7 Dec 2015

'Freedom is more powerful than fear'

6:45 pm on 7 December 2015

US President Barack Obama has made a rare Oval Office address on the San Bernardino shootings that left 14 dead.

Barack Obama

US President Barack Obama, pictured during today's address from the Oval Office - only his third such speech. Photo: AFP

He said the killings were "an act of terrorism" designed to kill innocent people.

But "freedom is more powerful than fear," said Mr Obama, warning that divisiveness in American society would play into the hands of extremists.

He also said the US must make it harder for potential attackers to obtain guns.

Mr Obama vowed that the US would overcome the evolving threat of terrorism, but warned that Americans "cannot turn against one another by letting this fight be defined as a war between America and Islam".

"If we're to succeed in defeating terrorism, we must enlist Muslim communities as some of our strongest allies, rather than push them away through suspicion and hate," Mr Obama said.

He reminded Americans that Muslim-Americans were part of US society.

"And, yes, they are our men and women in uniform who are willing to die in defence of our country. We have to remember that," he said.

The president warned that turning against America's Muslim communities would be exactly what Islamist extremists in the so-called Islamic State (IS) group wanted.

Mr Obama said the US would draw upon "every aspect of American power" to combat IS.

"Our military will continue to hunt down terrorist plotters in any country where it is necessary," he said.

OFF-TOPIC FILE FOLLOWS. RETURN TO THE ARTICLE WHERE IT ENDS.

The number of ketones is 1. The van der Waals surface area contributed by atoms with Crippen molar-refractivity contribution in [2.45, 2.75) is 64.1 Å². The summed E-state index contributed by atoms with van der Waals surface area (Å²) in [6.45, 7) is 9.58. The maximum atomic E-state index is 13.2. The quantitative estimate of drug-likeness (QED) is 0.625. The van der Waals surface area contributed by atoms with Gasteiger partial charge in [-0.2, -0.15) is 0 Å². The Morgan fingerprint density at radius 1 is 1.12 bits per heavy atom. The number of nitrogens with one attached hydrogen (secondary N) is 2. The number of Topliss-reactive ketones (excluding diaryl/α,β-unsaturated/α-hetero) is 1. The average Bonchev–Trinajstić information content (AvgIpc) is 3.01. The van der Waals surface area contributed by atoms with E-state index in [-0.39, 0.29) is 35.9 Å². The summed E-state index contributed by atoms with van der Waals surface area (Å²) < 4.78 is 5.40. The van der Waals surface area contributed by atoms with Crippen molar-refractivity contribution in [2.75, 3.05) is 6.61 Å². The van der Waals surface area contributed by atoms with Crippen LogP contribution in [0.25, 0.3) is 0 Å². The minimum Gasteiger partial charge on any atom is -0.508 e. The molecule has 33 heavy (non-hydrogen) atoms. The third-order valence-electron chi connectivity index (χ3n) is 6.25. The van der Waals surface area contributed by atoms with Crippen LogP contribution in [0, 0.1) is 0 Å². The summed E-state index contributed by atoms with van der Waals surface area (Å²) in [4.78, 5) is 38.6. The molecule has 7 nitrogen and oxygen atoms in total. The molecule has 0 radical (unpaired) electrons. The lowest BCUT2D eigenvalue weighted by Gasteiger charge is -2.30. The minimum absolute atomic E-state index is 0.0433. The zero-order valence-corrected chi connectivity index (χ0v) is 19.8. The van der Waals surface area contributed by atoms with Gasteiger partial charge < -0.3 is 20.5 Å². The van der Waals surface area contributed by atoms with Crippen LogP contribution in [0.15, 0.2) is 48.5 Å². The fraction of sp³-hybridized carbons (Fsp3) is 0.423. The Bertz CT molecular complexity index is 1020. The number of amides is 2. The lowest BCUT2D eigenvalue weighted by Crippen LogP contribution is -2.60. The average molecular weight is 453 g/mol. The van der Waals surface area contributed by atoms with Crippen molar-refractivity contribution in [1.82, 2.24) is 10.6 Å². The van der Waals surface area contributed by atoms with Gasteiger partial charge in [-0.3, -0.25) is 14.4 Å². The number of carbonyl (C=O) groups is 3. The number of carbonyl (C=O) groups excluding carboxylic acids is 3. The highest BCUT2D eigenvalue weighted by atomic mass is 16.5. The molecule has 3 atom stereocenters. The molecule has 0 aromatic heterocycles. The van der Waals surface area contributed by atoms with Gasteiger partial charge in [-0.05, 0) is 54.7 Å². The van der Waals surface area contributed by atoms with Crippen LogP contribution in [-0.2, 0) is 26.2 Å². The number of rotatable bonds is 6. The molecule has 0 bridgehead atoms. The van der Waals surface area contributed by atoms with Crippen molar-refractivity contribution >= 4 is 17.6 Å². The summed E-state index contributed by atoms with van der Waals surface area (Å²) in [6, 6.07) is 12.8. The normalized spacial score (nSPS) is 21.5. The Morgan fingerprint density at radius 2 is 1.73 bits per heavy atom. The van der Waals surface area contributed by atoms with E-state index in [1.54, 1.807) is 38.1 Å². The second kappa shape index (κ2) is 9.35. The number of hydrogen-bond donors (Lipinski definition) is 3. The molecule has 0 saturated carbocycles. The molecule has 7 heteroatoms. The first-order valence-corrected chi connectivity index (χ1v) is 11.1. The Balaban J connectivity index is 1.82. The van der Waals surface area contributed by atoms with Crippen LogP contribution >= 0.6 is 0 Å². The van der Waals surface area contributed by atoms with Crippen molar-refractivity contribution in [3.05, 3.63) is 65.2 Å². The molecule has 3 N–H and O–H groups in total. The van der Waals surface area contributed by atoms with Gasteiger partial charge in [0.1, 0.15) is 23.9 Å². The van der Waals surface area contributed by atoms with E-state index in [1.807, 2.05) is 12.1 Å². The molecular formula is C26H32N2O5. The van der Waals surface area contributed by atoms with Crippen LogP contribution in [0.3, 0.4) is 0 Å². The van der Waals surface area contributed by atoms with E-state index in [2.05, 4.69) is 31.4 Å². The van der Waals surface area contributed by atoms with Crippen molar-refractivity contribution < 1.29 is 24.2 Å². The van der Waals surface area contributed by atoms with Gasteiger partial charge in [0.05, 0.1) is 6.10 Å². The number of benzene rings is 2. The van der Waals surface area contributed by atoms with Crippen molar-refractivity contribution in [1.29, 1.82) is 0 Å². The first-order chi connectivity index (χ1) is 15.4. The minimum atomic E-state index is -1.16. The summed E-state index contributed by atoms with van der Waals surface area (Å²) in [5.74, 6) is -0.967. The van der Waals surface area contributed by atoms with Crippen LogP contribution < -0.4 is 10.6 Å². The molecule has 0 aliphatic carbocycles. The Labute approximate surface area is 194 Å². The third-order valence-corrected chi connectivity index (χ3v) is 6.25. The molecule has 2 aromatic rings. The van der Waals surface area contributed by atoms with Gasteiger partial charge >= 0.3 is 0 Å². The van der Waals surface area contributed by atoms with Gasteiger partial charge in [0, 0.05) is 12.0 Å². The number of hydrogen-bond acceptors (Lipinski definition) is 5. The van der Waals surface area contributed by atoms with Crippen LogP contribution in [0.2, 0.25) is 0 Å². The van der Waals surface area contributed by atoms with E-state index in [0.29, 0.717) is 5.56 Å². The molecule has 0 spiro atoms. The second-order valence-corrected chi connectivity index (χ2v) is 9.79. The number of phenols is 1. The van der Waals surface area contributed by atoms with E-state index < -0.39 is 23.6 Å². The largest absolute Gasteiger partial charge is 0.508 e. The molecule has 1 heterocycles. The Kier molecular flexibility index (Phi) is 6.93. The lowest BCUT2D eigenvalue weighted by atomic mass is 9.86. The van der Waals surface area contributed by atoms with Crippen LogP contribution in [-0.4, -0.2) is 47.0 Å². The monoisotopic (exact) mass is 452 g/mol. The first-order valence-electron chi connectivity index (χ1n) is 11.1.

He added there were a number of things that could be done on home soil to combat terrorism.

He called for stricter gun control and said he had ordered the Departments of State and Homeland Security to review the visa waiver programme under which the female attacker in San Bernardino originally entered the US.

This was only the third Oval Office address of Mr Obama's presidency - they are reserved for events of national importance.

Ongoing investigation

Mr Obama's speech was in response to a mass shooting by a married couple that left 14 dead.

The shooters, Syed Rizwan Farook, 28, and his wife Tashfeen Malik, 29, were killed in a shootout with police.

In his speech, the president characterised IS as "thugs and killers", adding: "The threat from terrorism is real, but we will overcome it."

The group said in a radio broadcast that the couple that carried out the attack were IS supporters, but gave no indication that IS was involved in its planning.

The FBI is also looking into reports Malik posted a message on Facebook pledging allegiance to IS around the time of the attacks.

Mr Obama has used Oval Office speeches sparingly compared with previous presidents. His previous two addresses, both in 2010, covered the Deepwater Horizon oil spill and the end of combat operations in Iraq.

Other significant Oval Office addresses include:

The Wall Street Journal said Mr Obama's use of today's speech to cover the terror threat "underscores how serious the issue has become for both the White House and the increasingly unsettled country".

FBI agents on Saturday raided a house in Riverside, California on a street where Farook used to live.

The home belongs to Enrique Marquez, a friend of Farook's who bought assault rifles used in the shooting but is not considered a suspect, US media reported.

Farook, who worked for the local health department, and Malik opened fire on an office Christmas party.

Their families have expressed astonishment at the attacks.

Farook's sister, Saira Khan, told CBS News: "I can never imagine my brother or my sister-in-law doing something like this, especially because they were happily married, they had a beautiful six-month-old daughter."

The couple used handguns and semi-automatic weapons that had been legally purchased in the US, police say.

Bomb equipment, weapons and thousands of rounds of ammunition were later found in their home.

It is the deadliest mass shooting in the US since 26 people were killed at a school in Connecticut in 2012.

The authorities said there was no indication so far the killers were part of an "organised group or formed part of a broader terrorist cell".


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